73 The allusion is to the statement of the Soviet Government on Soviet- Polish relations, published on January 11, 1944. It said: “Poland’s eastern frontiers may be worked out with the Soviet Union. The Soviet Government does not regard the 1939 frontiers as immutable. Corrections may be introduced in Poland’s favour in the sense that districts where Poles are in the majority should go to Poland. The Soviet-Polish frontier could run approximately along the so-called Curzon Line adopted in 1919 by the Supreme Council of Allied Powers, with the Western Ukraine and Western Byelorussia going to the Soviet Union. Poland’s western frontiers must be extended to include the old Polish lands formerly seized by Germany, for without this the Polish people will not be united in their own state. Furthermore, the Polish state will then get a much needed outlet to the Baltic Sea. The Polish people’s just desire to be fully united in a strong and independent state must be recognised and supported.”
74 The Soviet-Polish peace treaty was signed in Riga on March 18, 1921. Under it the Western Ukraine and Western Byelorussia were ceded to Poland.
75 The allusion is to the anti-Soviet slander campaign which the Hitlerites launched in 1943 over the Polish officers whom they themselves had massacred at Katyn near Smolensk. See J. V. Stalin’s message to Prime Minister Churchill of April 21, 1943 (Document No. 150, pp. 125- 126)
76 That is, the protocol on reciprocal deliveries, signed by the United States, Britain, Canada and the Soviet Union on October 19, 1943, for one year – from July 1, 1943, to June 30, 1944.
77 That is, the Soviet-Polish frontier line, established on March 18, 1921, under the Riga Treaty between the Soviet Union and Poland.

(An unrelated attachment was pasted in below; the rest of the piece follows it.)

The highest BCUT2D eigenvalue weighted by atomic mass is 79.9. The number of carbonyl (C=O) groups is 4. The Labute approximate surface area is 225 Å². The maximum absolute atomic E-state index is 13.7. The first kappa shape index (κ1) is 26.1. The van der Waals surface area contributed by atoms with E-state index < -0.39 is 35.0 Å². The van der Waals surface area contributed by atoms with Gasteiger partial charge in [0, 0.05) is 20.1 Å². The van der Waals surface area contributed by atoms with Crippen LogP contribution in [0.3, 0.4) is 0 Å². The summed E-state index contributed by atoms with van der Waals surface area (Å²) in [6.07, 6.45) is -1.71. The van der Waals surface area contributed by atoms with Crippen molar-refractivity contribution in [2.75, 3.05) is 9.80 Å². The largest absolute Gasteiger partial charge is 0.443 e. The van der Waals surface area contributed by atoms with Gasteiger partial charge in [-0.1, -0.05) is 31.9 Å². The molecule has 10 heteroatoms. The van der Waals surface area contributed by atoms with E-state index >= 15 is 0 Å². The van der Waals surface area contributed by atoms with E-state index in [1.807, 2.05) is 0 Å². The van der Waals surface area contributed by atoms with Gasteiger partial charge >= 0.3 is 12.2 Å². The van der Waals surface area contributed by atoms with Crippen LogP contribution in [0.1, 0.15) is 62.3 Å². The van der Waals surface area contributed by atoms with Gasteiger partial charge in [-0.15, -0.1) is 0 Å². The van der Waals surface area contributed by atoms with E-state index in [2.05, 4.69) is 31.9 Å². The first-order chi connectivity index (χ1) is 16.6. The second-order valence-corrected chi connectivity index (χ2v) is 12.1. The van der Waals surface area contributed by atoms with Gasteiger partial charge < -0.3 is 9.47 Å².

78 The reference is to a letter of February 23, 1944, in which the British Ambassador to the U.S.S.R. communicated that Prime Minister Churchill was prepared to lend eight old British destroyers and four British submarines to the Soviet Union until such time as they could be replaced by Italian ships.
79 The reference is to the statement which the British Ambassador to the U.S.S.R. made on March 19, 1944, insisting, on instructions from Prime Minister Churchill, that the Soviet Government should reach agreement with the Polish émigré Government along the lines proposed by Mr Churchill that is, by postponing settlement of the Soviet- Polish frontier till the armistice conference. The Ambassador contended that if the Soviet Government’s point of view, stated in the course of the Anglo-Soviet discussions on the Polish question, namely, that the Polish-Soviet frontier should follow the Curzon Line, became known to public opinion there would be general disillusionment both in Britain and in the United States. Soviet rejection of the Churchill proposal, he said, might give rise to difficulties in Anglo-Soviet relations, cast a shadow on the carrying out of the military operations agreed at Tehran and complicate the prosecution of the war by the United Nations as a whole.
80 On April 10, 1944, General Deane, head of the U.S. Military Mission, and General Burrows, head of the British Military Mission, notified Marshal Vasilevsky, Chief of the General Staff of the Red Army, that the British and U.S. High Commands planned to launch a cross- Channel operation on May 31, 1944, it being understood that the date might be shifted two or three days one way or the other depending on weather and tide.
81 On May 20, 1944, the British Ambassador sent to the People’s Commissar for Foreign Affairs of the U.S.S.R. the copy of a telegram from Churchill to Tito. The telegram informed Tito of the changes that had taken place in the Yugoslav émigré Government in London and in connection with them asked Tito not to take any action, at least not until Churchill and Tito had exchanged views on the matter; besides, it said that Maclean, a British officer, would arrive in Yugoslavia and would inform Tito in detail of the British Government’s point of view.
82 Code name for the date of the Allied invasion of Europe across the Channel. “D+30” stands for the date thirty days after the invasion.
83 The allusion is to the resignation of Marshal Badoglio, the Italian Prime Minister, which occurred on June 9, 1944, after a futile attempt to form a new Cabinet.